Journal of Geodesy

, Volume 93, Issue 5, pp 635–653 | Cite as

Fourier-domain modeling of gravity effects caused by polyhedral bodies

  • Leyuan WuEmail author
Original Article


We present 2D and 3D Fourier-domain modeling of gravity effects, including the gravity potential and its first- and second- order derivatives, generated by an arbitrary polyhedron with constant and exponential density distributions. Fourier-domain expressions are obtained using Gauss’s divergence theorem repeatedly to transform the volume integral first into surface integrals and then to line integrals in the wave number domain. Both the derivation and the final expressions are simpler and more compact than space-domain ones. The highly accurate and efficient Gauss-FFT algorithm is then applied to transform the Fourier-domain expressions back to space-domain gravity fields. Synthetic and real model tests show that the Fourier-domain algorithm presented can provide forward results almost identical to space-domain analytical or numerical solutions at places where the exact solution changes smoothly. However, high-frequency truncation errors do become noticeable in the near vicinity of the source body, where the exact solution changes abruptly, or even discontinuously. The Fourier-domain algorithm captures almost all frequency components of the exact solution that are lower than the Nyquist frequency, which is determined by the chosen grid intervals. The algorithm offers a more efficient solution for 2D and 3D modeling of gravity fields on large and densely sampled regular grids than classical space-domain solutions, at the cost of a small loss of accuracy.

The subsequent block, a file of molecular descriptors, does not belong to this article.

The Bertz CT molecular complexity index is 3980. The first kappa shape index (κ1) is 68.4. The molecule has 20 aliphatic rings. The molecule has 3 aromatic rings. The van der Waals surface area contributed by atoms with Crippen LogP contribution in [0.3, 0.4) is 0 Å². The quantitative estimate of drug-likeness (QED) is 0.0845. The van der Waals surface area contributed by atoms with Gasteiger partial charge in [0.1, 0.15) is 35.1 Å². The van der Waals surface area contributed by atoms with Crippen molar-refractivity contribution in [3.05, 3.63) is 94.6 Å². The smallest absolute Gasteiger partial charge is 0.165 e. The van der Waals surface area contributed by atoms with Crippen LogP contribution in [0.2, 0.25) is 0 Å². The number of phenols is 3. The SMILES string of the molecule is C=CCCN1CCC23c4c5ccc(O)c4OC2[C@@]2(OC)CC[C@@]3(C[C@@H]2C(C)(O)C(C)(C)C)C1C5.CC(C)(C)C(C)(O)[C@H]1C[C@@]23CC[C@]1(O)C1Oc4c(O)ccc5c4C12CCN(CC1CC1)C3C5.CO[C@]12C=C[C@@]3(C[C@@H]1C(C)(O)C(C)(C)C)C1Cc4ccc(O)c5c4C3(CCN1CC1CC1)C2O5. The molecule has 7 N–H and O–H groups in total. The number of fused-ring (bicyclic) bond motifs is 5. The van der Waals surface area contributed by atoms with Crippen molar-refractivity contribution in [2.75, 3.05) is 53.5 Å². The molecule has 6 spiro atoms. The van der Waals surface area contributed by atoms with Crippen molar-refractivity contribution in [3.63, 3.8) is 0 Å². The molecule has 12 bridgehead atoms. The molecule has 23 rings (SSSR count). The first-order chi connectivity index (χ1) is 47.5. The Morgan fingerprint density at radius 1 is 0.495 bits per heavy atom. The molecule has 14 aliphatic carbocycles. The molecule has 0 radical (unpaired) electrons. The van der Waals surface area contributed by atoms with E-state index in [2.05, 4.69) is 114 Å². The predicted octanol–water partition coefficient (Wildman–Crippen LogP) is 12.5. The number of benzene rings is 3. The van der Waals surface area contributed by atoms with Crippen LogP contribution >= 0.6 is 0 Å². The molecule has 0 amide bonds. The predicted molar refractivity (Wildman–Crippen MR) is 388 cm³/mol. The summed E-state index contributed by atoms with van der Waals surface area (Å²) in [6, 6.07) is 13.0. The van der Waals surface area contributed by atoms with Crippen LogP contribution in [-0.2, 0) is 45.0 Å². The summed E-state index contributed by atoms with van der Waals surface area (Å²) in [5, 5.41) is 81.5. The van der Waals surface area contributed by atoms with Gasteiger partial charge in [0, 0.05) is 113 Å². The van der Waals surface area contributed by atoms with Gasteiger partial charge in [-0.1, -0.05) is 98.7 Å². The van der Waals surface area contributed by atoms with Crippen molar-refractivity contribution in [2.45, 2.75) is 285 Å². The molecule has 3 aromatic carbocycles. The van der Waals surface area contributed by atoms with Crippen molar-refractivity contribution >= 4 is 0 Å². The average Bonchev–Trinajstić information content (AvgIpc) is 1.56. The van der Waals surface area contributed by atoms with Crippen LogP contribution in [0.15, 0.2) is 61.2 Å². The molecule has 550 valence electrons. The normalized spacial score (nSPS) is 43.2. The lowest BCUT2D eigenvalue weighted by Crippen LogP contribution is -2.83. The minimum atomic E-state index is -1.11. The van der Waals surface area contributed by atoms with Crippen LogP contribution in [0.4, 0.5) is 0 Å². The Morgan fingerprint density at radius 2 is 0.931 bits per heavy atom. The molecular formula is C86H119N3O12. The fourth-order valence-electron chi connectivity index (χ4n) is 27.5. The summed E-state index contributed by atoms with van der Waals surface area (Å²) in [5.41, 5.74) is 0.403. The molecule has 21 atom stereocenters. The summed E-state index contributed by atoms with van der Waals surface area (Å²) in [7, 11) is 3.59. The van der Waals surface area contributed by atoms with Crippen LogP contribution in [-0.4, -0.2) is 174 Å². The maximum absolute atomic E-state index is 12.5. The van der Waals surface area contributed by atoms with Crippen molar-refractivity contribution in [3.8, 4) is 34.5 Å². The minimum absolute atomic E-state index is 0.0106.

Fourier-domain modeling Polyhedron Exponential density Gauss-FFT 



The authors are very grateful to three anonymous reviewers for their critique, helpful comments, and valuable suggestions to improve the manuscript significantly. This study was funded by the National Natural Science Foundation of China under Grant No. 41504089.


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Copyright information

© Springer-Verlag GmbH Germany, part of Springer Nature 2018

Authors and Affiliations

  1. 1.Center for Optics and Optoelectronics Research (COOR), Collaborative Innovation Center for Information Technology in Biological and Medical Physics, College of ScienceZhejiang University of TechnologyHangzhouChina

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